• Massachusetts Governor Jay Leno had given up his Senate seat in 1998 to run for Governor. Having secured reelection in 2002, Leno announced he would enter the Presidential race in the summer of 2003, later than many other candidates. He was seen as an unusually centrist New England Democrat - however, it was his centrism that also brought him a groundswell of appeal in the South, which had once been a solid Democratic stronghold but had begun leaning Nationalist during the Martin years.
  • Huron Governor James Carrey, who had served between 1995-2003 as the youngest governor in Huron's history, and one of its most popular. Referred to as the "Democratic Dick Van Dyke" by the media, he assembled one of the strongest campaign staffs in a generation and was seen as the center of the Democratic Party's best candidate. At many points in the fall of 2003, he was polling at the top and was considered the clear frontrunner entering the primaries over Springsteen and Leno.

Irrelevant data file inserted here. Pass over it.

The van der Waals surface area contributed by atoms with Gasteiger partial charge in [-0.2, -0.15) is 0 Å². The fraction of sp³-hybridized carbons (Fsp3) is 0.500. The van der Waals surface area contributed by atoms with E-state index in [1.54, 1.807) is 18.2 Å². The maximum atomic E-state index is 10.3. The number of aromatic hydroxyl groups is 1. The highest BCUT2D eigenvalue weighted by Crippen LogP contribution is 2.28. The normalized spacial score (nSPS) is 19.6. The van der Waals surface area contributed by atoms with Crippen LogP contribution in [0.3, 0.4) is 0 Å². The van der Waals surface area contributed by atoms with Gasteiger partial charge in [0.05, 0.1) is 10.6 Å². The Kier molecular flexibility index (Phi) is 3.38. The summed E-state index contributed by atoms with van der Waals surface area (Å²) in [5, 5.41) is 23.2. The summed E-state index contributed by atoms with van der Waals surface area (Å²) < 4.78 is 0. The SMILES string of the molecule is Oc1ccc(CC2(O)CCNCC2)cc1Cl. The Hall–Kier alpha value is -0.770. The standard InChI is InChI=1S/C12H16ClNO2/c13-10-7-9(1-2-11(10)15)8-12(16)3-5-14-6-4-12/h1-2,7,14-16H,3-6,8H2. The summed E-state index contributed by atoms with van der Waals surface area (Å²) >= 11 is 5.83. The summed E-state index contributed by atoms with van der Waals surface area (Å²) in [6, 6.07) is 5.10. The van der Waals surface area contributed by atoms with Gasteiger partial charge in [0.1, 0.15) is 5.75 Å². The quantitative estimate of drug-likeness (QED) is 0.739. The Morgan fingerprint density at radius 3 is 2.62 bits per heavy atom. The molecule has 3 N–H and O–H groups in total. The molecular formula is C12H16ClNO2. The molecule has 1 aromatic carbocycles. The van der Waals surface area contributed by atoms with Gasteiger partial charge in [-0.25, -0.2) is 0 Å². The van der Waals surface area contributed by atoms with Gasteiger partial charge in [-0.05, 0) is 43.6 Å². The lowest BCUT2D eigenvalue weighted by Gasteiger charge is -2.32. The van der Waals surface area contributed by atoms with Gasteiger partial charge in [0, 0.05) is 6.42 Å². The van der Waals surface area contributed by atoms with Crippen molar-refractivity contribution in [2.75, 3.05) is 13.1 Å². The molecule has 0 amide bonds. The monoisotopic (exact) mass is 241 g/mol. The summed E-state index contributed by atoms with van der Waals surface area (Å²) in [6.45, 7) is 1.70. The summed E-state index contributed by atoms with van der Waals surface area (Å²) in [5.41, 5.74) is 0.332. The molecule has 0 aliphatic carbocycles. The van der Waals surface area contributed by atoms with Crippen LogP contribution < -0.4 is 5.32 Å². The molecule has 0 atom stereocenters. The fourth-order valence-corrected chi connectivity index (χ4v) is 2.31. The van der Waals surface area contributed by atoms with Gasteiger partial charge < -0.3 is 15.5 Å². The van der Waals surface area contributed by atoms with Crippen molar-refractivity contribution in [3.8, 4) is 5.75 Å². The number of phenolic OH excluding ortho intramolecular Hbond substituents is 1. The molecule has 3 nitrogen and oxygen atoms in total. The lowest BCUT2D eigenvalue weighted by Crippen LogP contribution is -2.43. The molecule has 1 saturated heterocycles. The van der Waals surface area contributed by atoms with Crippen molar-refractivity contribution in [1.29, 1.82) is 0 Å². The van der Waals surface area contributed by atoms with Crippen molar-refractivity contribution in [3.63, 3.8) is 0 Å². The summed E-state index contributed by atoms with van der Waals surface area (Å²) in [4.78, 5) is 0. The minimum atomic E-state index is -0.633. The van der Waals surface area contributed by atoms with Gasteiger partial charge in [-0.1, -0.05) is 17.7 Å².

• Pacifica Senator Charles Posey entered the race in 2003 and ran on his record as "Chummy Charlie," a popular and influential legislator who was close with most Nationalist Senators and had been critical in earning Democratic support for Martin policies. His Democratic opponents slammed him as a sellout to Martin, but Posey pointed to his record of bipartisanship and encouraging cooperation between parties.
  • Georgia Congressman Michael Hubbard was an Old Guard Democrat, having served in the House for thirty years. While many were concerned about his record in his youth as an anti-desegregationist, Hubbard in fact employed numerous black men and women and had spoken at the NAACP and Civil Front conferences on numerous occasions, and was even endorsed by Civil Front leader Chris Rock in 2003.

General Election Campaign

Coming out of the conventions, the Bush-Harding ticket led the Leno-Springsteen ticket by about two points. The race remained neck-and-neck through the fall, especially due to numerous perceived gaffes by Springsteen on the campaign trail.